Brazilian Administrative Council for Economic Defense (Cade) will approve AT&T's proposed acquisition of Time Warner on Wednesday, local media outlet Valor Econômico reported earlier today. The antitrust watchdog investigated the merger over the summer, seeking to determine whether the deal would contain elements of monopolistic behavior because AT&T already holds a majority stake in Sky Brasil which it acquired as part of its 2015 purchase of DirecTV for $48.5 billion. As the Brazilian Sky network and Time Warner both hold a significant share of the local market, Cade was investigating the legality of demanding AT&T to sell the majority or entirety of its 93 percent stake in the media company before taking over another, even larger entity.
The agency now reportedly decided against such a course of action and won't try to force the second largest mobile service provider in the United States to make significant divestitures before completing its purchase of the media conglomerate. Cade is still expected to seek significant concessions on AT&T's part but none of its requirements will necessary warrant the sale of the pay-TV service that's presently the second biggest in Brazil in terms of subscribers and is only behind an América Móvil-owned duo entailing Net and Claro TV, according to most industry trackers. If Cade is to truly go through with greenlighting the deal on Wednesday, such a turn of events would bring AT&T closer to concluding its lobbying efforts to get the merger approved in Latin America, with the wireless carrier previously acquiring the necessary approvals in Mexico and Chile which it also had to obtain due to its stakes in local Sky units.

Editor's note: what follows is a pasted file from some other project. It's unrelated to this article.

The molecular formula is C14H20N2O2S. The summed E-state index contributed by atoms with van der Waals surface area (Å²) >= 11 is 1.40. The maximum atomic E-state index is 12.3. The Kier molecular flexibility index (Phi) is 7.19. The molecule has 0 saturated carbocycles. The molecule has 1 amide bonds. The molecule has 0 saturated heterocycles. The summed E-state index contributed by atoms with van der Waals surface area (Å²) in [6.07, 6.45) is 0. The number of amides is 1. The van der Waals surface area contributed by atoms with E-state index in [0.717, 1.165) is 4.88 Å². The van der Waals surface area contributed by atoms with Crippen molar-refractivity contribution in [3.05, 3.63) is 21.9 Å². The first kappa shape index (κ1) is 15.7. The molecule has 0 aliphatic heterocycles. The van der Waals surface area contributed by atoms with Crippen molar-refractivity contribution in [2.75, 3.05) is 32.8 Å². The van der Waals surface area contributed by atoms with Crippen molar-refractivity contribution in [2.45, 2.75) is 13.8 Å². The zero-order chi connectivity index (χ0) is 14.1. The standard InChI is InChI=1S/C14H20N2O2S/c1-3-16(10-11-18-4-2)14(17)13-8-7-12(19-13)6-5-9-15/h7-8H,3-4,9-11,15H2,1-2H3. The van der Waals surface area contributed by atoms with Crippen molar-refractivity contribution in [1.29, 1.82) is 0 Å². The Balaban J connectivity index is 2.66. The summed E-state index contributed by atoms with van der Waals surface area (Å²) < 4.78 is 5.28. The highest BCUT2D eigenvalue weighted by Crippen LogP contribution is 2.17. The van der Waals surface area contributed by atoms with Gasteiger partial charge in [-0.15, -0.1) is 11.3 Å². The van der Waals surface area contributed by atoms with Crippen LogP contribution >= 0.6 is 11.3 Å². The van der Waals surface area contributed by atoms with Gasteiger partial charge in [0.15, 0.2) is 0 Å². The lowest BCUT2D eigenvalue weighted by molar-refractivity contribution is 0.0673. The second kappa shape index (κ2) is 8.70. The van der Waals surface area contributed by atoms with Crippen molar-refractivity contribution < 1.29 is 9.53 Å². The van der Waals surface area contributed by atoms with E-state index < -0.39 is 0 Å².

The Dallas, Texas-based telecom giant recently said it's hoping to have its proposed consolidation approved by all competent government agencies by the end of the year, with some industry watchers speculating the transaction will mark the beginning of a major wave of mergers in the U.S. wireless sector, with Sprint and T-Mobile being just the first of several companies that are expected to propose a tie-up in the near future. The U.S. Department of Justice has yet to officially clear the deal, though its review of the matter is reportedly in its final stages, according to recent reports.